Forty years ago, President Jimmy Carter designated the second week of March as Women’s History Week and increased our nation’s awareness for the March 8  International Women’s Day set by the United Nations.

By 1987, the entire month was declared by law as Women’s History Month and ever since, educational institutions take this time to highlight the achievements and contributions of women. This year, the National Women’s Historical Alliance has chosen to focus on the “Valiant Women of the Vote,” acknowledging the 100th anniversary of the 19th Amendment, securing this right for many women in our country.

Exhibits and lecture series will celebrate this achievement while also drawing attention to the continued struggle for women’s rights both in our country and abroad.

The movement for women’s suffrage here in Connecticut can be traced back to 1867 when Francis Ellen Burr petitioned the General Assembly to formally consider a bill securing women’s right to vote. While unsuccessful, she and Isabella Beecher Hooker continued on and founded the Connecticut Women’s Suffrage Association (CWSA) in 1869.

Their constitution and the signatures of those who attended their meetings in Hartford are preserved today in our state library. These documents show the names of thousands of supporters who travelled from all over Connecticut to hear guest speakers such as Harriet Beecher Stowe, Elizabeth Cady Stanton and Susan B. Anthony.

Attendees lent their support to both the local and national effort and while full women’s suffrage was not adopted by Connecticut until 1920, small victories in our state gave women increasing control over their lives. The CWSA helped push for the Connecticut Married Women’s Act of 1877 that allowed women to maintain their individual legal identity separate from their husbands and enabled them to fully control their earnings and property.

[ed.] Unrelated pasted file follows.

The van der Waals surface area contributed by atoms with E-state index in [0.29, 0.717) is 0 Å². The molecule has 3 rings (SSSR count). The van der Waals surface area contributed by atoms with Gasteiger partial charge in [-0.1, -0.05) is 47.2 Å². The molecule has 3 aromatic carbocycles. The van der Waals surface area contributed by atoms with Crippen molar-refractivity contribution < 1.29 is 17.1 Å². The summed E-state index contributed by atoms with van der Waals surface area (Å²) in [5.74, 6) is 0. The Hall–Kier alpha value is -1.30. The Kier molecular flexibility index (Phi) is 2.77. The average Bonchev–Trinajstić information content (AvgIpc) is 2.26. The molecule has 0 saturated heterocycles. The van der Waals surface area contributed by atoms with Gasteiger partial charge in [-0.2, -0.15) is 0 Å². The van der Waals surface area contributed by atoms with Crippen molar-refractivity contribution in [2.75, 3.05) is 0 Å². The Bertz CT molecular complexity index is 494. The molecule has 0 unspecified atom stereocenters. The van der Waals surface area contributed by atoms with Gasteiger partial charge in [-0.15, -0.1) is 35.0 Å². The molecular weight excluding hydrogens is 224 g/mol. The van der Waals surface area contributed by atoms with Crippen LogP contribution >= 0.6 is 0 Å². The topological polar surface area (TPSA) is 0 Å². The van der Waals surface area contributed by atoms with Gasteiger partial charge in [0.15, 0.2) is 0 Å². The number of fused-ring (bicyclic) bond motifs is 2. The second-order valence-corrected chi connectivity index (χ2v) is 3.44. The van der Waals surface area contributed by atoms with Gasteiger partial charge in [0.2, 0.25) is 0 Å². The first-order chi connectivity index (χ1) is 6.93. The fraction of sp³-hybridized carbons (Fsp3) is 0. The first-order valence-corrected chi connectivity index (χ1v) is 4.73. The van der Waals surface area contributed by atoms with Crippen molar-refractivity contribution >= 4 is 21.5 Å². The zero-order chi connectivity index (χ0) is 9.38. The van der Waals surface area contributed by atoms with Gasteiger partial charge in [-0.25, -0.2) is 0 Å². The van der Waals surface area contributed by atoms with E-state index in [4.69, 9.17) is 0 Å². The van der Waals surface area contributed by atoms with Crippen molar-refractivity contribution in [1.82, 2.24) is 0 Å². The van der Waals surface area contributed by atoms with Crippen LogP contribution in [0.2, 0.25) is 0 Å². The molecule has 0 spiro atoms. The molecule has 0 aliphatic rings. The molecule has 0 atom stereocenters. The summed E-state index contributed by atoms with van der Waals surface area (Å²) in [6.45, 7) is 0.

Suffrage supporters also fought for their right to hold positions of leadership in schools and library boards, allowing them to vote on a local level. These achievements, however, were often frustrated by opposing forces to their progress. 

Politicians voted down many progressive bills that would have advanced women’s causes. Organizations like the National Association Opposed to Women’s Suffrage (NAOWS) passed out pamphlets and held meetings urging women not to waste their time on voting.

Where did the town of Easton stand on issues of women’s suffrage? Much like the state in general, there were both supporters and detractors. We know from the records of the CWSA meetings that women and men from Easton were in attendance and supported the cause, but there were also those residents who opposed women’s suffrage, believing a woman’s place is in the home raising children, away from the dirty business of politics.

Interested in learning more about the suffrage movement in Connecticut and the women of Easton? Sign up for updates on our research at and be on the lookout for our upcoming lecture and presentation co-hosted with the Easton Library on the Suffragettes on Oct. 18. We will be posting articles on some of the amazing women of Easton, leading up to our annual December exhibit at the town library.

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